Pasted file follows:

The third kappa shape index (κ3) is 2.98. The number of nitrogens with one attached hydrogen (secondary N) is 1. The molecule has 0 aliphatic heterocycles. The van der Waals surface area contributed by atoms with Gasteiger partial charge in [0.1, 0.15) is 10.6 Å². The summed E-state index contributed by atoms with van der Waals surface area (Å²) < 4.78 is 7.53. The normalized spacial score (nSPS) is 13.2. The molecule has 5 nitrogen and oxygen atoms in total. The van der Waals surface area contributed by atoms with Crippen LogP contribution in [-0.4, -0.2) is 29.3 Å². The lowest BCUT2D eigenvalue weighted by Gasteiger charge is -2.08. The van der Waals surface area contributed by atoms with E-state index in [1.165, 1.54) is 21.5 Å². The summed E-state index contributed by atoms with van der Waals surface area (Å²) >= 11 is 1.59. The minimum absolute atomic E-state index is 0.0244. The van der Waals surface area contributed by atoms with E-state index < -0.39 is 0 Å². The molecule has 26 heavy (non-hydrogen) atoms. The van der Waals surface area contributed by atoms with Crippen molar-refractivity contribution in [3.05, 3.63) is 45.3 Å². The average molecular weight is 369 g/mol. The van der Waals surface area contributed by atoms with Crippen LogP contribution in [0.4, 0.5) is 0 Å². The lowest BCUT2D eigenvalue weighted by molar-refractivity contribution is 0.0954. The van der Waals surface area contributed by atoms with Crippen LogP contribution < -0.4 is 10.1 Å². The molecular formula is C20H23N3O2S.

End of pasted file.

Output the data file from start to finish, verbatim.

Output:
The third kappa shape index (κ3) is 2.98. The number of nitrogens with one attached hydrogen (secondary N) is 1. The molecule has 0 aliphatic heterocycles. The van der Waals surface area contributed by atoms with Gasteiger partial charge in [0.1, 0.15) is 10.6 Å². The summed E-state index contributed by atoms with van der Waals surface area (Å²) < 4.78 is 7.53. The normalized spacial score (nSPS) is 13.2. The molecule has 5 nitrogen and oxygen atoms in total. The van der Waals surface area contributed by atoms with Crippen LogP contribution in [-0.4, -0.2) is 29.3 Å². The lowest BCUT2D eigenvalue weighted by Gasteiger charge is -2.08. The van der Waals surface area contributed by atoms with E-state index in [1.165, 1.54) is 21.5 Å². The summed E-state index contributed by atoms with van der Waals surface area (Å²) >= 11 is 1.59. The minimum absolute atomic E-state index is 0.0244. The van der Waals surface area contributed by atoms with E-state index < -0.39 is 0 Å². The molecule has 26 heavy (non-hydrogen) atoms. The van der Waals surface area contributed by atoms with Crippen molar-refractivity contribution in [3.05, 3.63) is 45.3 Å². The average molecular weight is 369 g/mol. The van der Waals surface area contributed by atoms with Crippen LogP contribution in [0.4, 0.5) is 0 Å². The lowest BCUT2D eigenvalue weighted by molar-refractivity contribution is 0.0954. The van der Waals surface area contributed by atoms with Crippen LogP contribution < -0.4 is 10.1 Å². The molecular formula is C20H23N3O2S.